- Instill basic fluencies (communication skills) and critical thinking skills as habits of mind and as the basis for life-long learning and personal and civic fulfillment.
- Demand a pattern of required and elective general education courses, both to cultivate basic fluencies and critical thinking skills directly and also to practice them indirectly in disciplinary courses that form the foundation for further vocational and avocational learning (addressing the arts, humanities, physical/biological sciences, social/behavioral sciences, the professions, and the workplace).
Externally developed and scored assessments of basic fluencies and critical thinking skills are available today. CAAP, CLA, GRE, and MAPP are examples. Most have the additional virtue of not relying solely on multiple-choice responses, instead requiring students to construct and demonstrate some of their work. By voluntarily requiring degree-seeking students at some appropriate point in their paths to degree to complete one of these independent assessments of basic fluencies and critical thinking skills, any institution could:
- Benchmark (publicly) institutional average and median percentile indicators (or other indicators) of basic fluencies and critical thinking skills against average peer-group counterpart indicators selected by the institution from the pool of all other institutions using the same assessment.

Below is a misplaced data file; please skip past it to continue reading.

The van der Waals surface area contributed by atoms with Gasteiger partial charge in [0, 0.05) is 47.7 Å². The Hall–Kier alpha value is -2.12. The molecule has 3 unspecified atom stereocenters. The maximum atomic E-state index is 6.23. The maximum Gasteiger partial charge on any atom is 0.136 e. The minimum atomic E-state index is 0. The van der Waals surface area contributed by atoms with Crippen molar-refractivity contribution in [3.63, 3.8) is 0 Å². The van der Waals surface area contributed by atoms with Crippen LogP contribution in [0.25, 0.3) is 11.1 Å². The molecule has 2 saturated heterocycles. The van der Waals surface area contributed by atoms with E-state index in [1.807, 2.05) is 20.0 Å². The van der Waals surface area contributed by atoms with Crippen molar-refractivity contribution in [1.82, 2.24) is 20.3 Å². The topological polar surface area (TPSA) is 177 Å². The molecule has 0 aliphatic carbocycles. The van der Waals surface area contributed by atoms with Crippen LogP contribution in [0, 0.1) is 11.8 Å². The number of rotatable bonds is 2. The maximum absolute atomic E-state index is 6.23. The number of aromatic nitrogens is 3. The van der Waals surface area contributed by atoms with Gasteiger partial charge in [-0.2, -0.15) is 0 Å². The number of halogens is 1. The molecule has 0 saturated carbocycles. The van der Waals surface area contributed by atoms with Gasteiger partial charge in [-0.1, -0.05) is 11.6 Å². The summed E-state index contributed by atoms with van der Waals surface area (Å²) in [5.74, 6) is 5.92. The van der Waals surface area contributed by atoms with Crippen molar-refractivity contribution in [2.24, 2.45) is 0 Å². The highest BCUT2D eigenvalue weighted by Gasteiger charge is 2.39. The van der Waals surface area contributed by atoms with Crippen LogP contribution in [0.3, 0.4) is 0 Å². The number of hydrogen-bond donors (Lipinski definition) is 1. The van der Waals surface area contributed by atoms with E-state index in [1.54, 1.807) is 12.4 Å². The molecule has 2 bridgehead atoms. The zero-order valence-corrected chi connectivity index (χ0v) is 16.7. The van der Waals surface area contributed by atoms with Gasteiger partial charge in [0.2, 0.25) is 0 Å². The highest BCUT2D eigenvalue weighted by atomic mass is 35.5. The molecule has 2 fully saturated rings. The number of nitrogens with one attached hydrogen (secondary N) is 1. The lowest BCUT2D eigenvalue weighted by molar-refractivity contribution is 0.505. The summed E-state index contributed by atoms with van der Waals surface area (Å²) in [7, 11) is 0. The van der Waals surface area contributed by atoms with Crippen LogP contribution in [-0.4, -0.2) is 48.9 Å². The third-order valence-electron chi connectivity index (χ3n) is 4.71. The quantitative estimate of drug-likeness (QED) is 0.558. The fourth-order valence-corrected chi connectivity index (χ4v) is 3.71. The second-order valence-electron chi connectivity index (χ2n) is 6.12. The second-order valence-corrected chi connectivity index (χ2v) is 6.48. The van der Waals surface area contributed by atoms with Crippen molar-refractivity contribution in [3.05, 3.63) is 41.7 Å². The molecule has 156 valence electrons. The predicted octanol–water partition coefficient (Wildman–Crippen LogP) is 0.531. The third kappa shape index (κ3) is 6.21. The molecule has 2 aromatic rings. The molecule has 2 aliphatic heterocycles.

- Require, or not, for graduation a "passing" percentile (score) selected at institutional discretion.
- Record the student's percentile score on the student's transcript, at institutional discretion, alongside institutional and/or peer percentile mean and median indicators.
- Share the student's score (percentile) with the student through an authenticated secure mechanism, preferably provided by the external assessment provider. At individual discretion, a student could then situate the score within any supported demographic groupings and selectively share the results with family, employers, and others.
Higher education leaders have asked the public to infer from the obvious complexity/impossibility of measuring and institutionally benchmarking all of the learning goals of all institutions that limited, but important benchmarking would be impossible or ill advised. The line of thought outlined above, while an anathema in traditional academic culture, suggests only that institutions voluntarily take collective action to assess externally and then benchmark the common basic fluencies and critical thinking skills that their curricula are designed to habituate as the foundation for life-long learning. These basic fluencies and critical thinking skills are typically proclaimed to be necessary to informed citizenship -- the basis for the individual pursuit of happiness within the requisite rule of law and the individual and societal pursuit of economic security and competitiveness.